Algae from Benthic Samples

Algae are key primary producers in Arctic freshwaters, and benthic samples include diatoms and a number of classes of other algal groups. This assessment focused on diatoms, as this is a major group in Arctic freshwaters and data availability was high. Lake diatom stations were the most evenly distributed across the circumpolar region of all the FECs, although coverage was patchy in Russia and lacking in the High Arctic of Greenland or Svalbard. The highest alpha diversity for lake sediments was found at low- to mid-level latitudes and in coastal ecoregions, including coastal Alaska, the Arctic archipelago and southern coast of Hudson’s Bay in Canada, Iceland, and Norway. Beta diversity indicated that there was generally moderate to high dissimilarity in community structure among lake stations. Lake beta diversity was dominated by the turnover component in all ecoregions indicating that there was a high degree of species replacement across stations. The highest alpha diversity of river diatoms was in coastal Alaska and western Canada, and high diversity was also evident in Fennoscandian ecoregions. The lowest alpha diversity was found in eastern and southern Canadian ecoregions, which had on average half as many diatom taxa as in the most diverse ecoregions. Beta diversity within an ecoregion was highly variable for river diatoms, but turnover was the predominant component of beta diversity for river diatoms.

Composite diatoms- some benthic, some planktonic. Photo: Kathleen RuhlandComposite diatoms- some benthic, some planktonic. Photo: Kathleen Ruhland Helicopter support at lake in Zackenberg NE Greenland. Photo: Kristin S. ChristoffersenHelicopter support at lake in Zackenberg NE Greenland. Photo: Kristin S. Christoffersen

Samples with the highest diatom richness for both lakes and rivers were generally between 60-75°N latitude. However, the decline in richness outside this latitudinal range was small, and partly due to the fact that fewer samples were collected at the highest latitudes (above 75°N), particularly in rivers. Diversity was lower in the high Arctic than in the sub- or low Arctic, particularly for lakes, and analysis identified groups of taxa in both lakes and rivers that were characteristic of high latitude samples. Diatom taxa that were dominant across the circumpolar region are generally also common to other regions of the world. This is consistent with the observation that although temperature may affect diatom diversity, the distribution of species is also driven by local geology and water chemistry conditions. Many of the taxa found across the Arctic are typical of waters with low nutrient levels and neutral pH, although indicators for nutrient-rich conditions were also found. Assessment of paleolimnological data indicated that temporal change in diatom assemblage composition was lowest in the eastern Canadian Arctic, which has historically been subjected to less warming than other areas of the Arctic. Shifts in dominant taxa over time were indicative of strong community changes, likely due to changes in the thermal stratification regimes of lakes since circa 1800.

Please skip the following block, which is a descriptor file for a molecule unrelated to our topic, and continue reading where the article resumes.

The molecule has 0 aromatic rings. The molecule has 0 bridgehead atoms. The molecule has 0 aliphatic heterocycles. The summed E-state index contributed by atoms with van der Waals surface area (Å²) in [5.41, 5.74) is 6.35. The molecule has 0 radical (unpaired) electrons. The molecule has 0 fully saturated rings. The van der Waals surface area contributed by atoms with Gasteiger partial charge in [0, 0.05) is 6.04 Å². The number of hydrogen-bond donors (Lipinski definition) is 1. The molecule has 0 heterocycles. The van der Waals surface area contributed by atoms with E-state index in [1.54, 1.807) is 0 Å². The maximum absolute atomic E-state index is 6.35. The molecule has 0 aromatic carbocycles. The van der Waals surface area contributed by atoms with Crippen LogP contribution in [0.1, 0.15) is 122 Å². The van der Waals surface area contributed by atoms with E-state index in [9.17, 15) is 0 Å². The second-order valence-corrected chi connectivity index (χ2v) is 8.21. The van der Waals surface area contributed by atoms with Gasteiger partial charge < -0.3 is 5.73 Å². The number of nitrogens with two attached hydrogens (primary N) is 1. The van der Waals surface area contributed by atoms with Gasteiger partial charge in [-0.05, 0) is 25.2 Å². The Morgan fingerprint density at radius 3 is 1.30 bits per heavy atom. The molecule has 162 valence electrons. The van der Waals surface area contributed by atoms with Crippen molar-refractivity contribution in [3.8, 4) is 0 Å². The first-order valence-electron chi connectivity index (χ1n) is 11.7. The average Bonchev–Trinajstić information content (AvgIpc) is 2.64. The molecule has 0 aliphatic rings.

Disko field work, Greenland. Photo: Kristin S. ChristoffersenDisko field work, Greenland. Photo: Kristin S. Christoffersen Canning River Delta. Photo: Lisa Hupp, USFWSCanning River Delta. Photo: Lisa Hupp, USFWS

Lake diatoms are so far not generally included as part of routine monitoring programs, and thus assessment must rely on academic data. Although time series for these data are largely absent, the advantage of diatom samples in lakes is that long-term changes can be inferred from diatoms stored in sediment cores. However, the collection of cores should be expanded to a broader spatial area across the Arctic to facilitate broad-scale assessment of long-term trends for the circumpolar region. River samples were more sparse than lake samples, and were lacking from Russia, Iceland, Greenland, Svalbard, and central and western Canada. Although river algae monitoring is done routinely in some Arctic countries (e.g., Norway, Sweden, Finland), it is limited elsewhere in the circumpolar region. Furthermore, even in countries where monitoring occurs, the samples may not always be comparable if they focus on soft algae (nondiatoms, e.g., in Norway) or do not follow comparable sample processing procedures. Thus, there is a clear need to increase the spatial scope of river diatom monitoring in order to better capture biodiversity of this important group across the circumpolar region.

Arctic National Wildlife Refuge and Antigun Valley from the banks of a storm swollen river flowing out of the Gates of the Arctic National Park. Photo: inEthos DesignArctic National Wildlife Refuge and Antigun Valley from the banks of a storm swollen river flowing out of the Gates of the Arctic National Park. Photo: inEthos Design Setting automatic lake equimpment up at Langemandsso, NE Greenland. Photo: Kristin S. ChristoffersenSetting automatic lake equimpment up at Langemandsso, NE Greenland. Photo: Kristin S. Christoffersen

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